The chart on p. 59 shows the total number of available seats for FY24 in RPS (75 total seats) and the possible revenue that RPS would receive if all 75 seats were filled ($362.5K). The packet does not indicate how many students now participate in school choice, but my recollection is that it is fewer than a dozen students.
Pages 60-61 of the packet indicate how many seats are available for each school and grade for FY24:
- Barrows (2 in gr. 2, 2 in gr. 3, 2 in gr. 4, 2 in gr. 5)
- BM (4 in gr. 2, 4 in gr. 3, 4 in gr. 4, 4 in gr. 5)
- JE (2 in FDK, requires tuition)
- Killam (1 in FDK, requires tuition; 3 in gr. 2, 1 in gr. 3, 3 in gr. 4)
- WE (3 in gr. 1, 4 in gr. 3)
- Coolidge ( 5 in gr. 6)
- Parker (5 in gr. 7, 2 in gr 8)
- RMHS (5 in gr. 9, 5 in gr. 10, 5 in gr. 11, 5 in gr. 12)
Applications are due by June 6, 2023, and the application is at p. 63 of packet.
P. 64-66 list a letter the SC intends to vote to approve to send to our state reps requesting certain earmarks, including $50k for RMHS science dept relating to real world applications of physics and environmental science; $50k to RMHS arts department to support equipment for digital music production; $40k for literacy training for middle school teachers; and $50k for RMHS math department for equipment to improve computer science offerings.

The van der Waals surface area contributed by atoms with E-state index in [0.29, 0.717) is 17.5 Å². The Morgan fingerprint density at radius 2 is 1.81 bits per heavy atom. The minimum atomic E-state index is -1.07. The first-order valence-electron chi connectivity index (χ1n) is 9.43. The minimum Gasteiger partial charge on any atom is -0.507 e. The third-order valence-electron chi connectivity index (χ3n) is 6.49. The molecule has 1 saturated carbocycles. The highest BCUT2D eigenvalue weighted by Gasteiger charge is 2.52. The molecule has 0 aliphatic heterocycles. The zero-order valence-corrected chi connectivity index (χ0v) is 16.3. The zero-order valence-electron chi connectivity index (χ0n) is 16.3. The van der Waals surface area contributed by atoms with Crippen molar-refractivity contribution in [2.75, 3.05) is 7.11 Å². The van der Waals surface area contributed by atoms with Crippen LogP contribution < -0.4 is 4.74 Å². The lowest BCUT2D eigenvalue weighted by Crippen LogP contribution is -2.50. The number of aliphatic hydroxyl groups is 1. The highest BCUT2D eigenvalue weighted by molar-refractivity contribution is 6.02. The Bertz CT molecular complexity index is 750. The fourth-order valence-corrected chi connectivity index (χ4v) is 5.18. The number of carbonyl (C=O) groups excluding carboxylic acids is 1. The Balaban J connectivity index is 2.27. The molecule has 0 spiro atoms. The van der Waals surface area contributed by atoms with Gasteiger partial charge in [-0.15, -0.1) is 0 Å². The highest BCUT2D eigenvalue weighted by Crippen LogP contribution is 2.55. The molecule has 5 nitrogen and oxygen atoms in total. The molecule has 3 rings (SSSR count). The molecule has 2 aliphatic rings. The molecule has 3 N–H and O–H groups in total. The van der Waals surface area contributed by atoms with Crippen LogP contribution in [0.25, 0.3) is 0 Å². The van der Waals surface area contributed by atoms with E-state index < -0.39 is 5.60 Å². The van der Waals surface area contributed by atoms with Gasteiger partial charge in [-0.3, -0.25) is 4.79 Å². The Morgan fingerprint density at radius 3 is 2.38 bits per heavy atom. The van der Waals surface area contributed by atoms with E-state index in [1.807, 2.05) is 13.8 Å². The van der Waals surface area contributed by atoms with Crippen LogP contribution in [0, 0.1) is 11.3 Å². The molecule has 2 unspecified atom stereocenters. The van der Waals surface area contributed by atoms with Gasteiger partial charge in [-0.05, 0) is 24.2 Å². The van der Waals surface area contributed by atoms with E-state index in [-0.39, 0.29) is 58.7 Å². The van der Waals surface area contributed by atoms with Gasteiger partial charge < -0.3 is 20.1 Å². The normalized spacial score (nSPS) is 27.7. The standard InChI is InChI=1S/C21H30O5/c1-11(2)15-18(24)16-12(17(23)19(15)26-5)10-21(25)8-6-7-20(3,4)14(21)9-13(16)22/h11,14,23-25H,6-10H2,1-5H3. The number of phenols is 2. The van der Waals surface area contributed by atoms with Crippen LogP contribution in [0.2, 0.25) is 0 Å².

It is not clear if our state representatives already have gotten a portion of one of these earmarks (the $50k for digital music production equipment). Per an article in the Reading Post (see http://thereadingpost.com/2023/05/01/jones-haggerty-secure-85000-in-funding-for-reading-projects-in-fy24-house-budget/) , the representative secured $25k to purchase Nord Stage keyboards for RMHS performing arts department. It is not clear if this is part of the same request.
The packet includes a “final” version of the district calendar for 2023-24, including some changes (swapping dates for elementary and high school “back to school” nights and moving date of spring elementary open house) (packet p. 13-16 and images below).
HOW TO WATCH THIS MEETING
The RCTV YouTube live stream link to watch the meeting is here.
You can also watch via Xfinity channel 99 or Verizon channel 32.
You can join the meeting (or watch) via the Zoom link here.
Meeting ID: 836 5702 1146